Originally Posted by dascth The (Not So?) Dummies Guide to Taking Pictures of Your Backlight Bleed
(sorry videos and pics are so dark, view them in the dark I guess)
So check out this interesting video I just took of my monitor while using a polarized lens on my Sony NEX5:
Assuming the LCD panel is letting through vertically polarized light (up-down waves), which is just a guess, then when the lens filter is rotated to only let through horizontal light, ZERO light gets through and it appears black. Viewing the panel up close with the filter trying to block all light, what do you notice? It can't block the corner light as it's actually at a different phase. Only when I step farther away from the screen am I able to see that all light hitting my camera is at the same phase (approximately of course). This greater distance from the screen is the correct test scenario for checking for backlight bleed if you're only going to take a single picture.
So, a lot of backlight bleed isn't what we're talking about on here when we say "my monitor has really bad backlight bleed". Some of the light comes through even though we don't want it to, but only when viewed at angles
. This is standard and unavoidable for LCD panels universally. Light coming straight out of the screen should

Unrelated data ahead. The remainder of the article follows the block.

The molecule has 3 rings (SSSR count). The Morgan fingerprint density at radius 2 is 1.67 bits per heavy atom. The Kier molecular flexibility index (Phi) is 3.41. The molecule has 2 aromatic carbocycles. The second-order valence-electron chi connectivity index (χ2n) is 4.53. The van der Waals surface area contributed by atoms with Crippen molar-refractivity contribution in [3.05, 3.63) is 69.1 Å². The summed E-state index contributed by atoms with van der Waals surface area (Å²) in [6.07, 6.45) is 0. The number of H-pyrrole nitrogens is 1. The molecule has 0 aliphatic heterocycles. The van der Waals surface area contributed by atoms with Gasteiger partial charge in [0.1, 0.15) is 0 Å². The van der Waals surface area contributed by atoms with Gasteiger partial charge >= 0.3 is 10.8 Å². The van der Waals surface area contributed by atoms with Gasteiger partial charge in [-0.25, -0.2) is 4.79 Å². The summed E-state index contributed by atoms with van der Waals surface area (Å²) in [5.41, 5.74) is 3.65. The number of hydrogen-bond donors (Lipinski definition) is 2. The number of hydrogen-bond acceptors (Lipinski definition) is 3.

all be at the same phase angle (think of an up-down wave or a left-right wave as examples of waves of light at different phases). This is because light of any other phase is blocked by the polarization filter in the screen. When viewing the screen from an angle (which is what you're doing when you're up close and looking around the edge of the screen), you can see light of a different phase (and more of it) passing through the LCD panel. This is what gives LCDs that annoying "shimmer" as you move your head around while looking at an LCD. Unless you have a plasma screen, CRT, or OLED panel for a computer monitor, just get used to it. So, you're not looking for backlight bleed (this out of phase light coming to your eye at an angle) from places you're viewing at an angle, you're looking for it from areas directly in front of your eye/camera.
So, below are some pictures to show the effect in action, but the rule is:
SHOOT FROM FAR AWAY, OR TAKE ENOUGH SHOTS TO SHOW EACH CORNER OR TROUBLE AREA CENTERED DEAD-ON TO THE CAMERAThe effect of screen distance on false backlight bleed: (Click to show)
Shot up close at 19mm (APS-C sensor size)
Shot far away at 55mm (APS-C sensor size)